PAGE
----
The past few months have seen a number of interesting developments in the active ETF space. A number of major players in the mutual fund game have laid the groundwork for a foray into the ETF world, a development that could lead to a flood of interest (and cash) in active funds. Grail announced last month that it was partnering with DoubleLine, setting the stage for the active ETF space to get its first superstar manager. And the SEC’s review of the use of derivatives in mutual funds and ETFs has caused many issuers to shuffle regulatory filings, altering the universe of allowable securities in proposed ETFs.
On top of all that, the pipeline has continued to fill with new ETF ideas. One of the latest to hit the wire is the Active Bear ETF (HDGE) from AdvisorShares. In an SEC filing, the company behind DENT and the recently-launched GRV offered up some details on the proposed product, which seems to be unlike anything the ETF industry has seen to date. HDGE’s investment objective consists of “selecting a portfolio, on a short basis only, of liquid U.S. exchange-traded equities, exchange-traded funds and exchange-traded products.” Utilizing a bottom-up approach, the active ETF would seek to identify securities with “low earnings quality or aggressive accounting that may be intended, on the part of company management, to mask operational deterioration and bolster the reported earnings per share over a short time period.”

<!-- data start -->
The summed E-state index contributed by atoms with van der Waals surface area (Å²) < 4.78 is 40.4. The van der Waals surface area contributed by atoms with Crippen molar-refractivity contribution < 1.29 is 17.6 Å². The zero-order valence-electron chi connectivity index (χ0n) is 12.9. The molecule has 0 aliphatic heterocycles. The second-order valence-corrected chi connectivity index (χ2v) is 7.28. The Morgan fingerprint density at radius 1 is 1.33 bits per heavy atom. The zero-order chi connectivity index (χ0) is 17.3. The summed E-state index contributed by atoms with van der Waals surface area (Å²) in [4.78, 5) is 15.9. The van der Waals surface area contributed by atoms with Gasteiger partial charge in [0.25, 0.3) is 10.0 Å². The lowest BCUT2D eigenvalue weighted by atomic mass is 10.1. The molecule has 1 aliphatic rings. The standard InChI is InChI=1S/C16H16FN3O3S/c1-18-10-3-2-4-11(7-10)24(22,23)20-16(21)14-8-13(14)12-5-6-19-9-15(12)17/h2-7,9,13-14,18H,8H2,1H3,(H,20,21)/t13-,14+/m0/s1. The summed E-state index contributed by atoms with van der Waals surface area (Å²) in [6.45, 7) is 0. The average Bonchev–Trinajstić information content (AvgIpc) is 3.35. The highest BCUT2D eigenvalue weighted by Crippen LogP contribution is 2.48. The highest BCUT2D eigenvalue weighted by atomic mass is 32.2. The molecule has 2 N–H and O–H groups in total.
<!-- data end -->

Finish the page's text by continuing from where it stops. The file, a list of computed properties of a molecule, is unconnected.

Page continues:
In addition to short positions in equities and ETFs that meet the aforementioned criteria, the fund will invest in short-term government securities and cash equivalents.
HDGE joins a number of other AdvisorShares ETFs in the product development pipeline, including the WCM/BNY Mellon Focused Growth ETF (AADR). The company’s first ETF product, the Dent Tactical ETF (DENT), is the largest actively-managed equity ETF on the market with about $22 million in assets. That fund utilizes proprietary economic and demographic analysis to identify the overall trend of the U.S. and global economies and analyze how consumer spending patterns may change. The recently launched GRV uses a “relative value” approach, seeking to combine long positions in the most attractive country, sector, and industry ETFs with equal dollar amounts short in the least attractive country, sector and industry ETFs.
No expense ratio for HDGE was included in the SEC filing. DENT and GRV charge expense ratios of 1.56% and 1.49%, among the highest in the ETF industry [see a list of the most expensive ETFs].
Disclosure: No positions at time of writing.
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